The Russian energy giant Gazprom in a 2.5 billion dollar joint venture with Nigeria’s NNCP (Nigerian National Petroleum Company) just formed a firm with the ill advised name “Nigaz.” The name is apparently a conjunction of the first three letters for each of the parties involved in the transaction (“Nig” and “Gaz”) but unfortunately closely resembles an invective that has come under intense negative public scrutiny in the US for some time now.
There’s little doubt that the joint venture with the NNCP was a savvy business move for the Russian company. According to Isaac Ugbabe at examiner.com, Gazprom and the NNCP are cooperating to build refineries, power plants, and possibly a trans-Saharan pipeline between Nigeria and Europe that would increase Europe’s dependence on Russian natural gas, hence increasing Russia’s growing political power and clout in Europe.
What the Russian energy giant doesn’t have, apparently, are informed PR consultants. Or maybe they're not at all concerned about the US market. (Or maybe we just haven't seen the ads yet?)
Although it's an unfortunate linguistic coincidence, they're not the first, nor will they be the last, manufacturer to walk into a colloquial language trap -- a list by Graham Smith (excerpting from Matt Haig’s book “Brand Failures”) at Logo/Identity/Design touches on some of the more egregious examples of international “Branding Failure.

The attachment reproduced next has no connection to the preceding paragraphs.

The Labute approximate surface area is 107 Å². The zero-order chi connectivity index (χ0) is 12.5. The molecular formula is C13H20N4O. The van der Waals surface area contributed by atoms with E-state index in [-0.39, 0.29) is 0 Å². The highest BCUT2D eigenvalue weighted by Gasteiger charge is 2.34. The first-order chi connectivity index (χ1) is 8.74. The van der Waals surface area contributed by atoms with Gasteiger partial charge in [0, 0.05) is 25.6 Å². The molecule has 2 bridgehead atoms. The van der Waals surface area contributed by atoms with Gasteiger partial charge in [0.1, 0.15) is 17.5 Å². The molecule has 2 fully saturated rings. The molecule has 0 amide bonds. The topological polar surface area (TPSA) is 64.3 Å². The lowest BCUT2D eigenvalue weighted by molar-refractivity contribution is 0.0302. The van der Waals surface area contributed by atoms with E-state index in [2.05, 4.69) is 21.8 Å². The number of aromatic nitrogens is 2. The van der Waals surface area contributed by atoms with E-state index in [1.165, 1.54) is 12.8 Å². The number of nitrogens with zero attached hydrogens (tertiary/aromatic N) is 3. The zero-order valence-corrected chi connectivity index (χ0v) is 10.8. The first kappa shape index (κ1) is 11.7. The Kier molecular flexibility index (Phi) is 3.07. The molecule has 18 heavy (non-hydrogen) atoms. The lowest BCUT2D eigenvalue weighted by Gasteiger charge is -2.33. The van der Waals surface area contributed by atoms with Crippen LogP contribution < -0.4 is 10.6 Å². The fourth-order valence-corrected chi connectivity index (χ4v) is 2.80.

*A translation error of a Parker Pen ad ended up promising Mexican consumers that it would not "leak in your pocket and make you pregnant"
*Chevrolet couldn’t sell its Nova in South America because “no va” is translated there as “doesn’t go”
*In Brazil, "Pinto" (Ford) is slang for "small penis"
*Pepsi's "come alive with the Pepsi generation" in Taiwan ended up as “Pepsi will bring your ancestors back from the dead.”
*Kentucky Fried Chicken’s Chinese add campaign slogan “finger lickin’ good” played as “eat your fingers off”.
*Perdue Chicken’s slogan “It takes a strong man to make a tender chicken” is translated as "It takes an aroused man to make a chicken affectionate" in Spain.
*Coors' slogan “turn it loose” was perhaps the most unfortunate of all -- colloquially, it read in Spain as “suffer from diarrhea”.
There are a couple of other instances that are as hilarious as they are a stark reminder that in today's global age, money spent on quality, globally-minded PR is never a waste.